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Book Review: Who is the smartest of all of us?

February 18, 2023 Reviews

Originally published Jan 11, 2023 on and Science of Psychotherapy by Gunnel Minett

How the brain works and how the neurones link up and develop is something that has intrigued science throughout history. What makes a neural network intelligent? Is it genes behind this process (connectivity) or is it the environment (learning)? Today science is busy trying to create ‘artificial brains’. But is it really possible to create artificial intelligence, i.e.something that so far only exists in biology? 

To date nobody has built a human brain, despite various the attempts. A baby’s brain has to grow together with the rest of its body, to develop from nothing but the ‘genetic blueprint’ it inherits from its parents. For this it needs both its genome, and time and energy to build the adult brain. It is a process that needs to take place in the right order, and at the right time.

The focus of this book is around this developmental process and is designed to highlight the different viewpoints from biologists and AI specialists. Is there sufficient agreement between the different disciplines to establish that we know how the brain is assembling itself, or do we still lack too many pieces of the puzzle?

To deal with these issues the author has created a fictitious discussion between a neuroscientist, an AI researcher, a developmental geneticist, and a robotics engineer. (One explanation for this fictitious discussion is the author’s own experience of not being able to have real-life discussions with experts from these different disciplines.) This technique enables the author to effectively highlight the differences between the disciplines: “The idea that information unfolding based on genomic information cannot be mathematically calculated, but instead requires algorithmic growth or a full simulation thereof, is a core hypothesis of this book.”(p7)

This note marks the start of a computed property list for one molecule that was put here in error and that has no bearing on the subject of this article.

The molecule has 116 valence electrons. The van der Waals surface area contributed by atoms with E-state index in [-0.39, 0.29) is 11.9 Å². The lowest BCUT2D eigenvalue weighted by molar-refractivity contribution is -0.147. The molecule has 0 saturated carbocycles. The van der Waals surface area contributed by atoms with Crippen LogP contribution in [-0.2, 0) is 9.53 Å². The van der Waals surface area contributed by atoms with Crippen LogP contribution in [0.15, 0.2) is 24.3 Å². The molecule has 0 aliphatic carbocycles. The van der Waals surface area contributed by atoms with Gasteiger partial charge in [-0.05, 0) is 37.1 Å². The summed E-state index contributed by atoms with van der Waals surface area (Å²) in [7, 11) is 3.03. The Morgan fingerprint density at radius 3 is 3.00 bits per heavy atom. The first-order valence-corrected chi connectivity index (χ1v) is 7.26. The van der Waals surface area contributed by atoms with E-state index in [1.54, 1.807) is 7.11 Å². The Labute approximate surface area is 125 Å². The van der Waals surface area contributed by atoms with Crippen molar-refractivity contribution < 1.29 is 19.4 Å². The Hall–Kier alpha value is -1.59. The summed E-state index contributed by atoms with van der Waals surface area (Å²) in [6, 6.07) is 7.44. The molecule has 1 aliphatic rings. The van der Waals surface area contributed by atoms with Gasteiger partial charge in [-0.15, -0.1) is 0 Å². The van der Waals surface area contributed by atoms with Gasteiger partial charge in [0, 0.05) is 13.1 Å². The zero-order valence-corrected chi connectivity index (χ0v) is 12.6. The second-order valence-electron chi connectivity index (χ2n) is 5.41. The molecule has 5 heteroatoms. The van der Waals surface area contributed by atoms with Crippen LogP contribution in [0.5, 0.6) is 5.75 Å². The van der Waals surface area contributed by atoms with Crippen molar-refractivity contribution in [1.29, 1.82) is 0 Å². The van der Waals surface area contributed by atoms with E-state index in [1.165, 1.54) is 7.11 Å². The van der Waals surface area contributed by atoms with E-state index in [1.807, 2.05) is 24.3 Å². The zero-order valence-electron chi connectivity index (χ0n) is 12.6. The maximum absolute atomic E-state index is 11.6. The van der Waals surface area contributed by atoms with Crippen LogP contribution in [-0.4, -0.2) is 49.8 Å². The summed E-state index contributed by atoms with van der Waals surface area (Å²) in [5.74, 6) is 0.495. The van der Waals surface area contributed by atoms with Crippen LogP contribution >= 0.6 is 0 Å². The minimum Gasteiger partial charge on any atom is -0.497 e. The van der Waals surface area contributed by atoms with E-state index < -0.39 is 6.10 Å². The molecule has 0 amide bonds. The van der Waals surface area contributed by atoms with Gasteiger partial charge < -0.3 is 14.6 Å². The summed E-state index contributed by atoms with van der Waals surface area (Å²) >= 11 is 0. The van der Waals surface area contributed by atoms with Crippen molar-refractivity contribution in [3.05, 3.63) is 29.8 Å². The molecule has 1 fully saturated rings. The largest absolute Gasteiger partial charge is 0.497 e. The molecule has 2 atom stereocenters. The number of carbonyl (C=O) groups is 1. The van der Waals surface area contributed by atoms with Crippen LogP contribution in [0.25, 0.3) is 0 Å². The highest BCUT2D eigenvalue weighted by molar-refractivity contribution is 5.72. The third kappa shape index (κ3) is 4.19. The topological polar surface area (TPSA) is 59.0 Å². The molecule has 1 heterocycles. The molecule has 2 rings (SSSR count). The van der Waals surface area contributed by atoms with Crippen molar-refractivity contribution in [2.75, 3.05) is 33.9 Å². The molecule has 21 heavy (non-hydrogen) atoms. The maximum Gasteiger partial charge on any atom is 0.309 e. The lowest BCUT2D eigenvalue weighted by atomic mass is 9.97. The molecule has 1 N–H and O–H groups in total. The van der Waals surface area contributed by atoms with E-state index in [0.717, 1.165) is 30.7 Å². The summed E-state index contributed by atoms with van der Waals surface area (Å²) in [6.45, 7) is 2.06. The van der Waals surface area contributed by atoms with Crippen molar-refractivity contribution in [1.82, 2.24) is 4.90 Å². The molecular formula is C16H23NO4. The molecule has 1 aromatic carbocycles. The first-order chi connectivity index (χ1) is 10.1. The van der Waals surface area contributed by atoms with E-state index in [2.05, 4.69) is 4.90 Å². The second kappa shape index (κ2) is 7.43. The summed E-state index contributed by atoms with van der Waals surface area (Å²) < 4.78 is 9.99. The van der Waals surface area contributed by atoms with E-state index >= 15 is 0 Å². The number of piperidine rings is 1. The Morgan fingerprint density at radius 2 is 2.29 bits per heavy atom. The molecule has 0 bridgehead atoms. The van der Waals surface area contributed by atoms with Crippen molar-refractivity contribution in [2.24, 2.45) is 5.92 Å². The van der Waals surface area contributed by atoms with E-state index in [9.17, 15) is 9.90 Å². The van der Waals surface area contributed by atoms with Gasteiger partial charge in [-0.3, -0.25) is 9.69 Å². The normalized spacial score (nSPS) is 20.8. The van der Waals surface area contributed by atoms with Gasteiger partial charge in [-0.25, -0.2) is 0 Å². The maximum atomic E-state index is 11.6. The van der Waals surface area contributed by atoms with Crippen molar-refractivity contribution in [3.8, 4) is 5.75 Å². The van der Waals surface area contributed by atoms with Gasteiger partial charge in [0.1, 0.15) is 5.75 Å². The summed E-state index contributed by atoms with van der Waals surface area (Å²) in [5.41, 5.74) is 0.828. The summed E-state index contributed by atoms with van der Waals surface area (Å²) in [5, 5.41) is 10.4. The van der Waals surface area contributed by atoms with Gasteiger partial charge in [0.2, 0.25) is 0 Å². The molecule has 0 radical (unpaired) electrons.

The attempt to understand how the brain is able to assemble itself takes quite a bit of brain power. It is not ‘just genes’ that contain the blueprint for how to build a brain. Nor is it algorithms alone that lead to each phase of the development. “As a brain develops, all neurones run through their programs in an enormous coordinated and dynamic jigsaw puzzle…. The neurone lives in a dynamic normality that is characterised by continuous feedback with its surroundings and changing contexts that always seem to just right.” (p 154-155) 

To help us understand how the genome encodes the growth of a brain, the author draws on live observation of the much smaller number of neurones in the developing brain of a bee and a worm at the very moment their neural network self-assembles and becomes a brain.

One conclusion is that this brain development happens in close contact with the environment, i.e. both nature and nurture plays a role. Even if the smallest components of a neural pathway system follow an algorithmic behaviour, the end result is not completely predictable. The author compares it with the outcome of an individual football match versus the overall performance of teams in a football league. Overall we can see and predict a trend but that does not mean that we can do the same for each football match. 

So where does the information come from and how does it get into the brain in order to shape it? It takes connectivity in the neural network as well as time and energy. The network also needs to learn. Another time and energy consuming activity. Exactly how this is done is where biological and artificial systems disagree. The biology argument is that it grows, the AI claims there is an ‘on’ switch. 

An important question which this book addresses is; can a self-taught AI device achieve ‘human-level AI’, without genes and development? Elon Musk, for instance, is already talking about AI implants in the brain as the next big thing. The final answer may well have a great impact on what our future will look like. 

Published by Princeton University Press, 2022, 364PP, Paperback, ISBN 978-0691181226